Causal Inference
Treatment Effect
A Motivating Example # Consider the following example from Athey (2019): $\ldots$ Imagine that you have a data set that contains data about prices and occupancy rates of hotels. Prices are easy to obtain through price comparison sites, but occupancy rates are typically not made public by hotels. Imagine first that a hotel chain wishes to form an estimate of the occupancy rates of competitors, based on publicly available prices. ...Learn More>
Regression Methods
Under the unconfoundedness assumption (UA), \begin{align*}\mu^{(1)}(x)=&~\mathbb{E}[Y^{(1)}|X=x]\\\stackrel{\text{UA}}{=}&~\mathbb{E}[Y^{(1)}|X=x,D=1]\\=&~\mathbb{E}[Y|X=x, D=1]&\end{align*} and, similarly, \begin{align*}\mu^{(0)}(x)=&~\mathbb{E}[Y^{(0)}|X=x]\\\stackrel{\text{UA}}{=}&~\mathbb{E}[Y|X=x, D=0].\end{align*} Hence, we can divide the full sample into two subsamples: one for the treatment group and the other one for the control group given by, respectively, $$S_1=\{Y_i,X_i: D_i=1\},\\ S_0=\{Y_i,X_i: D_i=0\}.$$ Estimating the regression functions for the two groups separately, we obtain the estimators $\widehat{\mu}^{(1)}(x)$ and $\widehat{\mu}^{(0)}(x)$ using machine learning techniques (such as deep neural networks, least-squares boosting, or random forest). ...Learn More>
Classification Methods
Propensity Scores # A conditional propensity score is the conditional probability of an individual for being assigned to the treatment group as a function of the confounders, namely, \begin{align*}p(x)=&\mathbb{E}[D|X=x]\\=&\mathbb{P}[D=1|X=x].\end{align*} Under the unconfoundedness assumption, $$\mathbb{E}[DY|X=x]=p(x)\cdot \mu^{(1)}(x)$$ and, similarly, $$\mathbb{E}[(1-D)Y|X=x]=(1-p(x))\cdot \mu^{(0)}(x).$$ Define the estimand functions $$\phi_1(y,t,x)=\frac{t}{p(x)}\cdot y$$ and $$\phi_0(y,t,x)=\frac{1-t}{1-p(x)}\cdot y.$$ It follows that $$\mathbb{E}[\phi_t(Y,D,X)|X=x]=\mu^{(t)}(x),~t\in\{0,1\}.$$ Then the CATE equals to \begin{align*}\tau(x)=&\mu^{(1)}(x)-\mu^{(0)}(x)\\=&\mathbb{E}[\phi_1(Y,D,X)|X=x]\\&-\mathbb{E}[\phi_0(Y,D,X)|X=x].&\end{align*} Using the law of iterated expectations, the ATE equals to \begin{align*}\tau=&\mathbb{E}[\tau(X)]\\=&\mathbb{E}[\phi_1(Y,D,X)]-\mathbb{E}[\phi_0(Y,D,X)].&\end{align*} ...Learn More>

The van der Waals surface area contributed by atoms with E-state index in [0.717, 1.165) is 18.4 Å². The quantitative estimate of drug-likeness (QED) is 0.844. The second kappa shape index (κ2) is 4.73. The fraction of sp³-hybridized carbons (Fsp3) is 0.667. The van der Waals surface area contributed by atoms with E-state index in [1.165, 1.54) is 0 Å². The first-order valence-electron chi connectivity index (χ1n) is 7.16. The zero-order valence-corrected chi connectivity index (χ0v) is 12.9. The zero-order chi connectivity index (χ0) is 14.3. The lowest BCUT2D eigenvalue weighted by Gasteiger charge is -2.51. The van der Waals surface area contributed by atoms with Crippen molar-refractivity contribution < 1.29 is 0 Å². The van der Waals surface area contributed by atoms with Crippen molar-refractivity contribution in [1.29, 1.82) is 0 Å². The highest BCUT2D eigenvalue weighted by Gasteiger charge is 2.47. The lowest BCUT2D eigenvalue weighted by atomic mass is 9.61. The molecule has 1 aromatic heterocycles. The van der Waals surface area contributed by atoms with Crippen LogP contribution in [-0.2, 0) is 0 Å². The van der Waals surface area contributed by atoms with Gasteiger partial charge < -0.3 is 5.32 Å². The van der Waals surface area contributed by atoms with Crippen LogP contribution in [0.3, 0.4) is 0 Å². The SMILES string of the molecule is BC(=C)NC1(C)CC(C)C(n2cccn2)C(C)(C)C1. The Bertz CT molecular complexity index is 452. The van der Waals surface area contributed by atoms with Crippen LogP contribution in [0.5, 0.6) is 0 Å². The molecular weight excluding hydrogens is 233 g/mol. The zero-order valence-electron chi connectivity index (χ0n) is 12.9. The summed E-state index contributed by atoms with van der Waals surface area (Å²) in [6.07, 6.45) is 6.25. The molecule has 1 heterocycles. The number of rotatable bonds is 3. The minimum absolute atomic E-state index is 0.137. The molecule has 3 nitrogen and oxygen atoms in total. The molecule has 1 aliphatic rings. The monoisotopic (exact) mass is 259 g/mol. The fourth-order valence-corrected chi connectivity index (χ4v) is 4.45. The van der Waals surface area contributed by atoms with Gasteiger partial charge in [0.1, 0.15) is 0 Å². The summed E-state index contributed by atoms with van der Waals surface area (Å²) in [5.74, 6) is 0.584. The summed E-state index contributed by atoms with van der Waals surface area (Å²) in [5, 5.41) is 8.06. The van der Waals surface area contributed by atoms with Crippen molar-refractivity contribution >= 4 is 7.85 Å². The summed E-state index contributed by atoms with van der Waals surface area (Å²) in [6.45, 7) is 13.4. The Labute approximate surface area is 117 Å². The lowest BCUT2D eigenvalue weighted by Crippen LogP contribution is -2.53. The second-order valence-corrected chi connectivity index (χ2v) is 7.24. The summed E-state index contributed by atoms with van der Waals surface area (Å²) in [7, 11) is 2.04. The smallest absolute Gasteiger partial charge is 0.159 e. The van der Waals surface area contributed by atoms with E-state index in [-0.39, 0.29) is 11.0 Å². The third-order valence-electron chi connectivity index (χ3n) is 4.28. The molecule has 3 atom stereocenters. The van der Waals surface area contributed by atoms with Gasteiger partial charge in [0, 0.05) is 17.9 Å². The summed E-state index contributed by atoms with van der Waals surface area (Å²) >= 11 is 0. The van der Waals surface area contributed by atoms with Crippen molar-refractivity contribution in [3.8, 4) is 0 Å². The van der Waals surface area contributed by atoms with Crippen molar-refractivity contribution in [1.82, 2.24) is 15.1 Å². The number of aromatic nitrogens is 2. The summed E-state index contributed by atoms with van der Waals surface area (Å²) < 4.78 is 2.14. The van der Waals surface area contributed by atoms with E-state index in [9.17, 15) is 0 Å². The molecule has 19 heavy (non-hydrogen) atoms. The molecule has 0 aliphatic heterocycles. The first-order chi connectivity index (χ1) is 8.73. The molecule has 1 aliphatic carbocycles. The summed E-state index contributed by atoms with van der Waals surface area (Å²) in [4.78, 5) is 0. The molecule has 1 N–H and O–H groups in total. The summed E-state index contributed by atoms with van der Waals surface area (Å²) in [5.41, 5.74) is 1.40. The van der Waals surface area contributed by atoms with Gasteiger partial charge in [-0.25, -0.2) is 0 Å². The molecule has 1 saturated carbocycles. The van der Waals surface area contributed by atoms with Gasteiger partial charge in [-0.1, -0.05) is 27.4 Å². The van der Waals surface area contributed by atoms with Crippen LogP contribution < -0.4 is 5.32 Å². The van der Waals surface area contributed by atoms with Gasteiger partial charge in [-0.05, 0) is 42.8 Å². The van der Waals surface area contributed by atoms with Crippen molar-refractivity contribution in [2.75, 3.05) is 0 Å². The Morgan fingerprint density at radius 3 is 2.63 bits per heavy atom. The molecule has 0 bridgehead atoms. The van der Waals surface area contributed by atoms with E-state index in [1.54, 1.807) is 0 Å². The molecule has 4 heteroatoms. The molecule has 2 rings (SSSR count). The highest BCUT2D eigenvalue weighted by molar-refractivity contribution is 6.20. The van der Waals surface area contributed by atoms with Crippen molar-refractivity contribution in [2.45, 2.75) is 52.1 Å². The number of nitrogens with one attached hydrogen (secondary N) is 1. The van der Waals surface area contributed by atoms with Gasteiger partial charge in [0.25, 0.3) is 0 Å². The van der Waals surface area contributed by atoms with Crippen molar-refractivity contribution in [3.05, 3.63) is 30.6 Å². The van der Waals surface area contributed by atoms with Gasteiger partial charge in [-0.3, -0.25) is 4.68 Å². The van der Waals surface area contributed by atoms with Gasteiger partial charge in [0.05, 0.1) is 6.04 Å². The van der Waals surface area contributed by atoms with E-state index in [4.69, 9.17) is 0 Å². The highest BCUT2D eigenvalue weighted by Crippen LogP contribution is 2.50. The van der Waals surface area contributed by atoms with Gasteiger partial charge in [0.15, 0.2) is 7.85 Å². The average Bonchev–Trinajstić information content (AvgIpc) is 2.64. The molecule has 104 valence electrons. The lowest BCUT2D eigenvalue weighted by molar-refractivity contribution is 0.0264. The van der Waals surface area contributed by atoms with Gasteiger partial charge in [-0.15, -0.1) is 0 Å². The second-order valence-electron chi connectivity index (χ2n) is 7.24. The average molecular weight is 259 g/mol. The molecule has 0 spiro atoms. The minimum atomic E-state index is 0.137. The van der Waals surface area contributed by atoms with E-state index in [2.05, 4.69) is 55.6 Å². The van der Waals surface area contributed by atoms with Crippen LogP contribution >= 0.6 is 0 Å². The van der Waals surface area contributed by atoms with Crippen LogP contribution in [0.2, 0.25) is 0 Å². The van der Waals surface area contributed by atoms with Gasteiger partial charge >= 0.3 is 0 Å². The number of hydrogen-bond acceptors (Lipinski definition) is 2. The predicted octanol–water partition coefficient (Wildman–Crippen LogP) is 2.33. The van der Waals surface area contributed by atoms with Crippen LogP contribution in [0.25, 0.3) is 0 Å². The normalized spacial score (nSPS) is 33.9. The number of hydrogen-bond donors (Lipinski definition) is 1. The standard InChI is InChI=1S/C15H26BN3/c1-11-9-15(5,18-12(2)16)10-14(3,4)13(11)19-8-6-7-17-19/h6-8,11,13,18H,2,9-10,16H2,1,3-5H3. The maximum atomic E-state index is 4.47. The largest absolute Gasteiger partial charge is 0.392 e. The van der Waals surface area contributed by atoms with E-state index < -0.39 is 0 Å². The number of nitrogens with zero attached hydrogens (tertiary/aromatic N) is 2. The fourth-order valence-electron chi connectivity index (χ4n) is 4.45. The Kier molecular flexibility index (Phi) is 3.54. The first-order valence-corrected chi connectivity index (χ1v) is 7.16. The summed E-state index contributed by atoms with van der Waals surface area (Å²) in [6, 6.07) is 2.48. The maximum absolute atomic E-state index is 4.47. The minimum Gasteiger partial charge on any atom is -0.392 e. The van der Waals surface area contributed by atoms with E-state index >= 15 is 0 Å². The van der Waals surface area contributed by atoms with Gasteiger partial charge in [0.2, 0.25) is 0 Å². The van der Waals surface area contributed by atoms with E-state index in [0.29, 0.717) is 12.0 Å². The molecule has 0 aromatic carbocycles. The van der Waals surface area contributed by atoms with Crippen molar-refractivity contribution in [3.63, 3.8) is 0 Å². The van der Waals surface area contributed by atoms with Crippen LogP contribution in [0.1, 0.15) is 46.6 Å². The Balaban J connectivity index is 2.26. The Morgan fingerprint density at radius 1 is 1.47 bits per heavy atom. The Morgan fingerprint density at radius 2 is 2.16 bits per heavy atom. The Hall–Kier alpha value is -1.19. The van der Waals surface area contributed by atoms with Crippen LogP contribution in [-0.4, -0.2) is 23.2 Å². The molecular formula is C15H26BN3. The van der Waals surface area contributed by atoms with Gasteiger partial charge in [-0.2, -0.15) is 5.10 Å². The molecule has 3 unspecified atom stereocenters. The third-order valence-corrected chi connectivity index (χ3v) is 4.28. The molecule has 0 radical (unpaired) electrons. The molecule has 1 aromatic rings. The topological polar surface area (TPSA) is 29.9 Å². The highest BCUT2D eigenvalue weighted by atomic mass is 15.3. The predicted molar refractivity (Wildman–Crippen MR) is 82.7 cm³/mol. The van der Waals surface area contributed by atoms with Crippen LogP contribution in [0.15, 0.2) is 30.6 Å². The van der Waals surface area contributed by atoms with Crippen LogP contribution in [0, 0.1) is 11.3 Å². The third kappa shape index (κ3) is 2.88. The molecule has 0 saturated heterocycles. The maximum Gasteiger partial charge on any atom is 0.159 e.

Regression + Classifiction Methods
Influence Functions # The regression methods only compare the outcomes from different groups, while the classification methods focus on treatment assignments. They emphasize two different sources of information in the potential outcome model. One may want to integrate both the outcome and treatment information to improve the estimation efficiency. First let us introduce the (uncentered) influence functions given by \begin{align*}&\psi_1(y,t,x)\\=&\phi_1(y,t,x)+\left(\frac{t}{p(x)}-1\right)\cdot \mu^{(1)}(x)\\=&\frac{t}{p(x)}\cdot y+\left(\frac{t}{p(x)}-1\right)\cdot \mathbb{E}[Y^{(1)}|X=x]\end{align*} and, similarly, \begin{align*}&\psi_0(y,t,x)\\=&\phi_0(y,t,x)+\left(\frac{1-t}{1-p(x)}-1\right)\cdot \mu^{(0)}(x)\\=&\frac{1-t}{1-p(x)}\cdot y+\left(\frac{1-t}{1-p(x)}-1\right)\cdot \mathbb{E}[Y^{(0)}|X=x].\end{align*} ...Learn More>
Selecting Confounders
Structral Equations # Suppose that the invididual treatment effect is a fixed constant given by $$\delta_i=Y_i^{(1)}-Y_i^{(0)}\equiv\delta.$$ Note that this is also the ATE $\tau=\delta$ and the CATE $\tau(x)\equiv\delta$. Moreover, assume that the potential outcome in the control group $Y_i^{(0)}$ obeys a linear regression model on confounders $X_i=(X_{i1},\ldots, X_{id})$ given by $$Y_i^{(0)}=\sum_{j=1}^{d}X_{ij}\beta_j+\varepsilon_i,$$ where we omit the intercept for simplicity and $\varepsilon_i$ are zero-mean errors independent of the confounders $X_i$ and treatment dummy $D_i$. ...Learn More>
Debiased Machine Learning
Consider the structural equations again but allowing the potential outcomes to be non-linear in confounders such that $$Y_i=\delta D_i+ \mu^{(0)}(X_i)+\varepsilon_i,$$ where $\mu^{(0)}$ is the regression function for the control group given by $$\mu^{(0)}(x)=\mathbb{E}[Y_i^{(0)}|X=x].$$ Learning Bias # Suppose that we have a machine learning estimator $\widehat{\mu}^{(0)}$ from an auxiliary sample (e.g., from another country) independent of our observations such that $$\mathbb{E}b(X_i)=0$$ but with a nonzero conditional bias given by b(x)=\mathbb{E}[\widehat{\mu}^{(0)}(x)]-\mu^{(0)}(x)\neq 0,~x\in\mathcal{X}. ...Learn More>